With millions of people using Skype around the world, we can glean global insights on the quality and openness of the Internet. From anonymous feedback that people on Skype provide us through their rating of video calls, we’ve put together an analysis of the varying quality and experience of Skype video calling by location. Our goal is to allow people on Skype to compare their experience with Skype video calling to that of others in the same location to determine if using a different network provider might improve their call quality.
- In poor network conditions users give a low user rating to the calls made from the network.
- There are clear differences between and within countries in the (call quality) performance of different networks and network providers.
- Knowing the performance of the network you use compared to others in the same location can provide users with an opportunity to evaluate using other networks/providers, if your call quality is being impaired.
In the figure above, we have divided countries into four equal groups based on average feedback ratings provided by people making Skype video calls during the month of September 2011. The highest quarter represents countries with the best video calling experience and lowest quarter represents the lowest quality video calling experience. Please note that the countries shaded gray are those from which we have not yet received sufficient feedback to draw clear conclusions on call quality.
While the figure above demonstrates the differences in Skype video call quality globally, we are also interested in developing a better understanding of the differences in call quality within countries. By comparing our users feedback from different networks within each country, we can better understand what opportunities exist for Skype users to improve their calling experience, as well as better understand the source of the variation of calling quality.
Each Internet Service Provider (ISP) uses at least one officially registered Autonomous System Number (ASN) to identify them within the Internet core routing fabric. In the figure below, we have plotted the average user-feedback rating for each ASN within a country. Following the plot horizontally for a given country will give you an impression of the variation in quality of the Skype video calling experience. In this study, we have used a relative quality scale, where the highest rating is given to the ASN with highest user feedback rating. All other ASNs are rated as a percentage from the highest rating.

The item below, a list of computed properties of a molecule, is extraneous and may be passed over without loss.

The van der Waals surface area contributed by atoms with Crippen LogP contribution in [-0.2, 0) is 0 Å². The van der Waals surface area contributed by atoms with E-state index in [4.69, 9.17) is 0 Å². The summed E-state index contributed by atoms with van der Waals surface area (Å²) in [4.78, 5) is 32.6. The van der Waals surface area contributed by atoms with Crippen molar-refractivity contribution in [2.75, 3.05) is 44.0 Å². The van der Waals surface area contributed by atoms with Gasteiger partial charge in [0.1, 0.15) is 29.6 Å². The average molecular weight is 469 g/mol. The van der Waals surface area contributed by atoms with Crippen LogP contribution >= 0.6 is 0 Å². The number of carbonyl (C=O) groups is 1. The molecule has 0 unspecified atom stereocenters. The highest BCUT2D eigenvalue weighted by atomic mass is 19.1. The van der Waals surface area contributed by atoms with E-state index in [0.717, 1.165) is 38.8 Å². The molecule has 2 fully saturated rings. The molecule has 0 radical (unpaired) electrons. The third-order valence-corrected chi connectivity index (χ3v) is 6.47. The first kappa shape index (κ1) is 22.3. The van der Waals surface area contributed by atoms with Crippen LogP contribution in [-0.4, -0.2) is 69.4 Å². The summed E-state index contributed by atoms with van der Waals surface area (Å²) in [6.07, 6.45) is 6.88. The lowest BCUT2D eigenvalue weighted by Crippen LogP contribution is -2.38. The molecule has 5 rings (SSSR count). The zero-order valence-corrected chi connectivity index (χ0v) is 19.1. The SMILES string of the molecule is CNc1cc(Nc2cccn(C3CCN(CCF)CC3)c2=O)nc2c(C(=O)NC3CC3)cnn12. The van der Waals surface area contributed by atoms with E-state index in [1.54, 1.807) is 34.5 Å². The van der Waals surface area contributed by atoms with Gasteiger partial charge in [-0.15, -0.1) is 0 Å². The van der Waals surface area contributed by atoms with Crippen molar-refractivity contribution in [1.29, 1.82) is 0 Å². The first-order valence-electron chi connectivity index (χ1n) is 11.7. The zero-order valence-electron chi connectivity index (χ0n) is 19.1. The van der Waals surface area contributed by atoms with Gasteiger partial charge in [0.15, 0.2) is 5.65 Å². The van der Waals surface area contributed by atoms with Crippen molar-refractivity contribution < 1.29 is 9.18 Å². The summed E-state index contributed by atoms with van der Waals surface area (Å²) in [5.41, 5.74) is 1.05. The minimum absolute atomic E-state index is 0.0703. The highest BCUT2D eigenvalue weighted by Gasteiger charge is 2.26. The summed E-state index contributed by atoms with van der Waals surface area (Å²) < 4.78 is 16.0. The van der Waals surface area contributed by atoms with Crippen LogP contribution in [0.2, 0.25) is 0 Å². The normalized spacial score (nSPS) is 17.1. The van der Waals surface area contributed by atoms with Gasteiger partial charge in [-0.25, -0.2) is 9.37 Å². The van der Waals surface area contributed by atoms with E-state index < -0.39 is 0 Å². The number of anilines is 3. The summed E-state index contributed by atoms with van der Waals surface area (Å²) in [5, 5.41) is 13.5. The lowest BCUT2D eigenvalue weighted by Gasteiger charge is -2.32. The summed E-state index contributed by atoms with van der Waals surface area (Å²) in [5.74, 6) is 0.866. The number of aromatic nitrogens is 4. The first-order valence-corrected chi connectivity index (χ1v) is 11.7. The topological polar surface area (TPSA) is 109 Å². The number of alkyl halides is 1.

In the data that we are providing, we have not distinguished between mobile and fixed-network connection providers. Instead, we have marked networks that have more than 50% of video calls made using a point-to-point protocol (PPP) connection. ISPs use PPP to give dial up Internet access to their customers, for example over 3G mobile networks, whose network characteristics may differ significantly from regular, fixed-line types of connections. We also distinguish large networks for which we received a lot of user feedback.
At Skype we are constantly working to deliver the best possible call quality and highest satisfaction for all Skype users. We want everyone using Skype to have a high-quality video calling experience; independent of the network they are on. As can be seen from the figure above, there is significant variation in user experience by location/country. We have explored some of the reasons for low user ratings by modelling them with objective network quality parameters such as allocated bandwidth, round-trip time, jitter and packet loss. Through this modelling, we’ve found that there is correlation between different network quality technical parameters and average feedback ratings of the network. We conclude that in many cases, users in the countries featured in the second figure who are experiencing poor video call quality may be able to significantly increase their call quality by evaluating / selecting alternative network providers.
The data used in our analysis is based on anonymized feedback on Skype two-way video calls made in September 2011. We used data only from calls made between the released (non Beta) 5.x versions of Windows clients (earlier than versions 5.5 and 5.6). This data was selected to avoid bias due to differences in platform and version usage. Additionally, for calculating average user feedback rating for networks, we used only calls with a direct (UDP transport stream) connection in order to avoid bias resulting from differences due to transport streams and relayed calls.
User feedback was collected based on random sampling. After each call, there is a random mechanism which decides whether to trigger a pop-up window on any of the participant’s clients, where the user can rate the call quality in the form of a subjective opinion score that ranges in between 1 = very bad, 2 = poor, 3 = fair, 4 = good and 5 = excellent. Subjective opinion scores from each consistent set of users were subsequently averaged for networks and countries. Since we ask user feedback from only a small fraction of calls, we excluded smaller networks from the study, and used only networks where we had more than 1000 user feedbacks collected during September. To be able to present differences within countries, we used only countries with at least 3 different networks.
All data analysis was done using the R Project software for Statistical Computing [http://www.r-project.org/].
The data includes GeoLite data created by MaxMind, available from http://www.maxmind.com/.
The shapeﬁle used by R libraries was obtained from http://thematicmapping.org/downloads/world_borders.php, originally downloaded from the Mapping Hacks website: http://www.mappinghacks.com/data/. The world borders dataset is made available under a Creative Commons Attribution-Share Alike License. [http://creativecommons.org/]